Nothing, that is, except the horseback and desert cruiser battles. Though the former really just amounts to a change of scenery (you’re treated to a view of your protagonists sniping opponents from the back of their chosen mounts), it’s still a change for the better. More noteworthy is the addition of the cruiser I keep referencing. Here, battles more closely resemble those you might recall if you played Skies of Arcadia. Your control is a bit removed, but the notion that you’re in charge of heavier firepower has a whole “mine is bigger than yours” appeal to it.

Another aspect of the game that feels bigger and better is the plot. To be honest, I couldn’t care less. Yeah, yeah, yeah. I know I just broke some secret rule most every role-playing nerd adheres to, especially when so many of us are trying to decide what emotional baggage some loser like Squall had when he led a team of lovesick warriors against a time-hopping sorceress. But honestly, I read books when I want exposure to teen angst or what have you. With that said, Wild Arms 3 strikes that perfect balance. There are people in danger. There are plays for power and demons. It all comes together with enough political intrigue to fuel ten other games like it. But best of all, plot always encourages you to find what lies beyond that next hilltop, or over that distant mountain. Not a namby-pamby noble in sight.

Something else you won’t see is FMV. Instead, in-game character models provide the visual flair. And speaking of that, well, they’re cel-shaded. There’s a certain stigma that goes with the label, but trust me when I say it’s put to excellent use here. Somehow, the barren landscapes and the art style used to create them fit together like a hand in a glove. Whether you’re dancing around a beast’s tail and peppering it with shots or swinging the camera about as you traverse the dusty streets of a mountainside civilization, you’ll never for a moment feel that the game suffers from a lack of continuity.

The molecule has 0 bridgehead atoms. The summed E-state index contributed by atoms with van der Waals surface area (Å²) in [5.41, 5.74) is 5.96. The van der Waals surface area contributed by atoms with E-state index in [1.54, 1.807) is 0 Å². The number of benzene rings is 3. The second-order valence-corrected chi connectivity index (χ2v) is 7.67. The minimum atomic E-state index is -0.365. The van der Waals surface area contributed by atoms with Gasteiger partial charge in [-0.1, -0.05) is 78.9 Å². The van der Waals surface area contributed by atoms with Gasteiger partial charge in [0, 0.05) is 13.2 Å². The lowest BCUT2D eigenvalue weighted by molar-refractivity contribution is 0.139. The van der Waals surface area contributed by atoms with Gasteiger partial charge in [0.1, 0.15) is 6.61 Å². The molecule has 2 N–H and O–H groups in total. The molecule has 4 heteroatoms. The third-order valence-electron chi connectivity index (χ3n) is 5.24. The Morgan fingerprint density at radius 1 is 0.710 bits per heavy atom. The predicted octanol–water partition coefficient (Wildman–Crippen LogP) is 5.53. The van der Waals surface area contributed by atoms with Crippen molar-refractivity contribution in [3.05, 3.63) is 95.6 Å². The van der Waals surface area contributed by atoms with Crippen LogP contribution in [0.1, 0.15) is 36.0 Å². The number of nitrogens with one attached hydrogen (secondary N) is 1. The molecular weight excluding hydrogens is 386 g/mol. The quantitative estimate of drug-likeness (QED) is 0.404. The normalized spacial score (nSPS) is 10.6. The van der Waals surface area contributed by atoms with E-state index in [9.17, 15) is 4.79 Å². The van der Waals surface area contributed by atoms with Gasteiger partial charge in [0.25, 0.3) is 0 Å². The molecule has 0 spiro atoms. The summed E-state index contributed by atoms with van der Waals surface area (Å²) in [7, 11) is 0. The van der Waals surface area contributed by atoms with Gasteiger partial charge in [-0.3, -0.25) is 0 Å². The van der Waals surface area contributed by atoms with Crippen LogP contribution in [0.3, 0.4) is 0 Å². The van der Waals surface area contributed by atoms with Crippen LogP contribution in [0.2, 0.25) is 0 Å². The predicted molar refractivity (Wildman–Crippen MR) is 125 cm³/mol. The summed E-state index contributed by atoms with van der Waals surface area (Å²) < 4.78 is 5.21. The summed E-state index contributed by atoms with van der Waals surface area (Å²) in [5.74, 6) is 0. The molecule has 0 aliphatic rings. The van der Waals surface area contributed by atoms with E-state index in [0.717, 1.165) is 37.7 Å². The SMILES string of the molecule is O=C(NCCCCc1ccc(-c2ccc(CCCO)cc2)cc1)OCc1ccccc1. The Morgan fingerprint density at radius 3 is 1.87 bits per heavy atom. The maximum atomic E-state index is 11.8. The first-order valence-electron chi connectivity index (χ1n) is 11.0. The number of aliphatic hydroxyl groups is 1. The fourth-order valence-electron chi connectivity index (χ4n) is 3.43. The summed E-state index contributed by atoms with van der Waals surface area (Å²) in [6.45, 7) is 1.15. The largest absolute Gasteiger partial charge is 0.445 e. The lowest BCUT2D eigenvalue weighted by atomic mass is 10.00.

With that said, there’s that other chink in the game’s armor that I must mention, its puzzles. As long as I’m being blunt—and I am—they suck. Early on, they mostly involve you stepping on switches and wandering around mazes. Later on, they’ve progressed to fetch quests where you’re not even always sure what it is you’re supposed to retrieve. If this concerns you, well, I can’t really say much to soften the blow. It’s not pretty, but it’s there and you’ll have to deal with it so you can witness the many bright spots.

Bright spots. That’s what it all comes down to. And despite its gloomy atmosphere, Wild Arms 3 has plenty of those moments where you’ll want to just sit back and stare at the world you’re exploring. Sure, the stars are fiery infernos and the sparkling waves are made of sand. But everything you love is still there. That’s got to count for something.

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Staff review by Jason Venter (December 16, 2004)

Jason Venter has been playing games for 30 years, since discovering the Apple IIe version of Mario Bros. in his elementary school days. Now he writes about them, here at HonestGamers and also at other sites that agree to pay him for his words.